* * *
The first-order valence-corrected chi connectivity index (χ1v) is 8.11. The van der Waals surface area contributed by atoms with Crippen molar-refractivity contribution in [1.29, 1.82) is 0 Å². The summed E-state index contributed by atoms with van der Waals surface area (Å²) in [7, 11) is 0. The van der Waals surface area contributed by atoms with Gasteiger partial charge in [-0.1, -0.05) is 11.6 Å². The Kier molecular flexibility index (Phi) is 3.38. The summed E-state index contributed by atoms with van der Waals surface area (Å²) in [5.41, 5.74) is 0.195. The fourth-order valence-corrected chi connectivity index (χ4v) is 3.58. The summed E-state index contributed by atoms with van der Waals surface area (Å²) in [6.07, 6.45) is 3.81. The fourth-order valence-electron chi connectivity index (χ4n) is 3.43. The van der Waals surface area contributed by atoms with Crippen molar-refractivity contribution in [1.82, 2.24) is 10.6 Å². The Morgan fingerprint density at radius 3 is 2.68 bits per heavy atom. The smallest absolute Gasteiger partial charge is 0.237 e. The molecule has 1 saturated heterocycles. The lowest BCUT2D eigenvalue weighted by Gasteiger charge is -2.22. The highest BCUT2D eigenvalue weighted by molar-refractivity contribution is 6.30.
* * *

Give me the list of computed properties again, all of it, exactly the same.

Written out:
The first-order valence-corrected chi connectivity index (χ1v) is 8.11. The van der Waals surface area contributed by atoms with Crippen molar-refractivity contribution in [1.29, 1.82) is 0 Å². The summed E-state index contributed by atoms with van der Waals surface area (Å²) in [7, 11) is 0. The van der Waals surface area contributed by atoms with Gasteiger partial charge in [-0.1, -0.05) is 11.6 Å². The Kier molecular flexibility index (Phi) is 3.38. The summed E-state index contributed by atoms with van der Waals surface area (Å²) in [5.41, 5.74) is 0.195. The fourth-order valence-corrected chi connectivity index (χ4v) is 3.58. The summed E-state index contributed by atoms with van der Waals surface area (Å²) in [6.07, 6.45) is 3.81. The fourth-order valence-electron chi connectivity index (χ4n) is 3.43. The van der Waals surface area contributed by atoms with Crippen molar-refractivity contribution in [1.82, 2.24) is 10.6 Å². The Morgan fingerprint density at radius 3 is 2.68 bits per heavy atom. The smallest absolute Gasteiger partial charge is 0.237 e. The molecule has 1 saturated heterocycles. The lowest BCUT2D eigenvalue weighted by Gasteiger charge is -2.22. The highest BCUT2D eigenvalue weighted by molar-refractivity contribution is 6.30.